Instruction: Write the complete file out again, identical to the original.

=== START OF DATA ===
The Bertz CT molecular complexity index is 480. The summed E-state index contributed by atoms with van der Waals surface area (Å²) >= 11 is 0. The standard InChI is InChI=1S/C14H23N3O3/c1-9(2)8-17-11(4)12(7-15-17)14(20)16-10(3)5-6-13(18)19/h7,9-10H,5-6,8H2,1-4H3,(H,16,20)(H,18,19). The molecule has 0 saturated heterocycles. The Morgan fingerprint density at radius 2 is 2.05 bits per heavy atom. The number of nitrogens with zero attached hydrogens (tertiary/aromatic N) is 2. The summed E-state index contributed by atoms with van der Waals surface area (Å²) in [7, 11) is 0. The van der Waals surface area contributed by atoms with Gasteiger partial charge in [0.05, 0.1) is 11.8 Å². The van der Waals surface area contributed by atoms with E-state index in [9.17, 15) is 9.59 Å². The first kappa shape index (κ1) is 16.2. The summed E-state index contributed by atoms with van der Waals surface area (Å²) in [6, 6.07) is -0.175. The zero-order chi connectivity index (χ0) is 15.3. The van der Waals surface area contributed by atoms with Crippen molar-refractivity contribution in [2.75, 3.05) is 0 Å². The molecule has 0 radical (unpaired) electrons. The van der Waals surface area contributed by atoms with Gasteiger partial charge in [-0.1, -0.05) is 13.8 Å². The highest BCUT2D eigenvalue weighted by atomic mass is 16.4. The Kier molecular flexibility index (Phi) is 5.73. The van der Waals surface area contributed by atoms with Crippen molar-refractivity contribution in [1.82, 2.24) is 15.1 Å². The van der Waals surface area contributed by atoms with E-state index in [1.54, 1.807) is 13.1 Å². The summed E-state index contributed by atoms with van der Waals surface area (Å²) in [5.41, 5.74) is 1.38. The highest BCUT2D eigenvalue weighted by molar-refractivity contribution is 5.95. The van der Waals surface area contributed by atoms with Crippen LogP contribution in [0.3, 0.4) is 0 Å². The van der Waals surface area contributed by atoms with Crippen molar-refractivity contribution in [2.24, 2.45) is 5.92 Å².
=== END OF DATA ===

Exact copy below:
The Bertz CT molecular complexity index is 480. The summed E-state index contributed by atoms with van der Waals surface area (Å²) >= 11 is 0. The standard InChI is InChI=1S/C14H23N3O3/c1-9(2)8-17-11(4)12(7-15-17)14(20)16-10(3)5-6-13(18)19/h7,9-10H,5-6,8H2,1-4H3,(H,16,20)(H,18,19). The molecule has 0 saturated heterocycles. The Morgan fingerprint density at radius 2 is 2.05 bits per heavy atom. The number of nitrogens with zero attached hydrogens (tertiary/aromatic N) is 2. The summed E-state index contributed by atoms with van der Waals surface area (Å²) in [7, 11) is 0. The van der Waals surface area contributed by atoms with Gasteiger partial charge in [0.05, 0.1) is 11.8 Å². The van der Waals surface area contributed by atoms with E-state index in [9.17, 15) is 9.59 Å². The first kappa shape index (κ1) is 16.2. The summed E-state index contributed by atoms with van der Waals surface area (Å²) in [6, 6.07) is -0.175. The zero-order chi connectivity index (χ0) is 15.3. The van der Waals surface area contributed by atoms with Crippen molar-refractivity contribution in [2.75, 3.05) is 0 Å². The molecule has 0 radical (unpaired) electrons. The van der Waals surface area contributed by atoms with Gasteiger partial charge in [-0.1, -0.05) is 13.8 Å². The highest BCUT2D eigenvalue weighted by atomic mass is 16.4. The Kier molecular flexibility index (Phi) is 5.73. The van der Waals surface area contributed by atoms with Crippen molar-refractivity contribution in [1.82, 2.24) is 15.1 Å². The van der Waals surface area contributed by atoms with E-state index in [1.54, 1.807) is 13.1 Å². The summed E-state index contributed by atoms with van der Waals surface area (Å²) in [5.41, 5.74) is 1.38. The highest BCUT2D eigenvalue weighted by molar-refractivity contribution is 5.95. The van der Waals surface area contributed by atoms with Crippen LogP contribution in [0.3, 0.4) is 0 Å². The van der Waals surface area contributed by atoms with Crippen molar-refractivity contribution in [2.24, 2.45) is 5.92 Å².